Archived Story

Suffolk hosts Va. garden club

Published 10:31pm Thursday, October 11, 2012

The Nansemond River Garden Club hosted the Garden Club of Virginia’s statewide meeting this week, welcoming more than 100 women from throughout the state to conduct the club’s business.

The members were in town Tuesday through Thursday. In addition to the business meeting, they toured Cedar Hill Cemetery’s gardens, the Suffolk Seaboard Station Railroad Museum, Riddick’s Folly and the new Visitor Center, and they had lunch at Mosaic in the Suffolk Center for Cultural Arts and enjoyed an evening banquet at Cedar Point Country Club.

Visiting garden clubs were required to bring to the annual meeting a flower arrangement and recipe that could be made with the edible flowers. This arrangement by the Hampton Roads club features zinnias garnishing a loaf of chocolate-flecked banana cream bread.

“They get a lot of exposure to what we have to offer here,” said Sharyn Flintoff, a member of the Nansemond River club. “I know they have been downtown shopping and eating. It’s a real coup for the city to have all these ladies from all over the state.”

Each of the 47 clubs that constitute the Garden Club of Virginia takes turns hosting the event. The last time it was held in Suffolk was 1986.

“The important thing is the exposure we’re giving the city,” Flintoff said.

After arriving in town Tuesday, the visitors — presidents of the 47 clubs as well as officers, directors-at-large and past presidents of the Garden Club of Virginia — had a board of directors’ luncheon at the Hilton Garden Inn and dinner at Mosaic.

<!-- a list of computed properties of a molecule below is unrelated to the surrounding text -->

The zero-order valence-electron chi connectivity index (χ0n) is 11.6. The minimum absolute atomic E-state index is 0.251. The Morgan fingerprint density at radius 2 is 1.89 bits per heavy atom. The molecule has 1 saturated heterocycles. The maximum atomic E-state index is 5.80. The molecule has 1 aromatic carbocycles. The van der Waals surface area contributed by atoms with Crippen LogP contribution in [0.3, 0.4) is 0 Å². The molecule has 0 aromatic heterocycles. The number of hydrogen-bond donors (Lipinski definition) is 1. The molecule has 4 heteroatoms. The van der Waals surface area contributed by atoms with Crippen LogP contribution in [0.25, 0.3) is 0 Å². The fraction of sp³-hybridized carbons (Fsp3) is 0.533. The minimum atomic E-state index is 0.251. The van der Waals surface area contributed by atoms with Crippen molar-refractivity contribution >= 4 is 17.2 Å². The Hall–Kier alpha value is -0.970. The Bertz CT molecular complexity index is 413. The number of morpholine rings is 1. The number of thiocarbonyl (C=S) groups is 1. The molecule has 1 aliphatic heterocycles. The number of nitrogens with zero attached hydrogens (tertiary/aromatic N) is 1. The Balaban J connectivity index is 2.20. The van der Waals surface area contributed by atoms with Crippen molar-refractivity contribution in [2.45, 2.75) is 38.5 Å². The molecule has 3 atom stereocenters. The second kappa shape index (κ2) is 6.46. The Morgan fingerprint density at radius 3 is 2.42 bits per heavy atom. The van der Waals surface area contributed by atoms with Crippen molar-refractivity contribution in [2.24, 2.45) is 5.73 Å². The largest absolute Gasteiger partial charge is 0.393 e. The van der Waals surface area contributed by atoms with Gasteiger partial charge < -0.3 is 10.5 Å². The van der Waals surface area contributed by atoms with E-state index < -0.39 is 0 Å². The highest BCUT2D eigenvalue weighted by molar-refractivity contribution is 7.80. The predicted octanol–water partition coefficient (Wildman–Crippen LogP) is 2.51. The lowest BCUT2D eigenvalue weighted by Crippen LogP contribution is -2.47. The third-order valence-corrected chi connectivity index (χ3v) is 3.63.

After a dreary start to the week, Wednesday morning’s weather cleared up just in time for the walking tour of downtown locations, starting in the cemetery. The ladies viewed Cedar Hill’s scatter garden, heritage garden and restored fountain, which combined earned the Nansemond River Garden Club the CommonWealth Award several years ago.

Given by the Garden Club of Virginia, the award recognizes garden projects throughout the state that promote conservation, beautification, horticulture, preservation and education.

“They thought it was fabulous,” Flintoff said of the gardens and fountain.

Flintoff hopes the ladies will help inspire tourism to Suffolk when they tell their friends of their trip.

“They’re very impressed,” she said. “Hopefully, they’re going to go back to their hometowns and tell all their friends how great the city of Suffolk is.”

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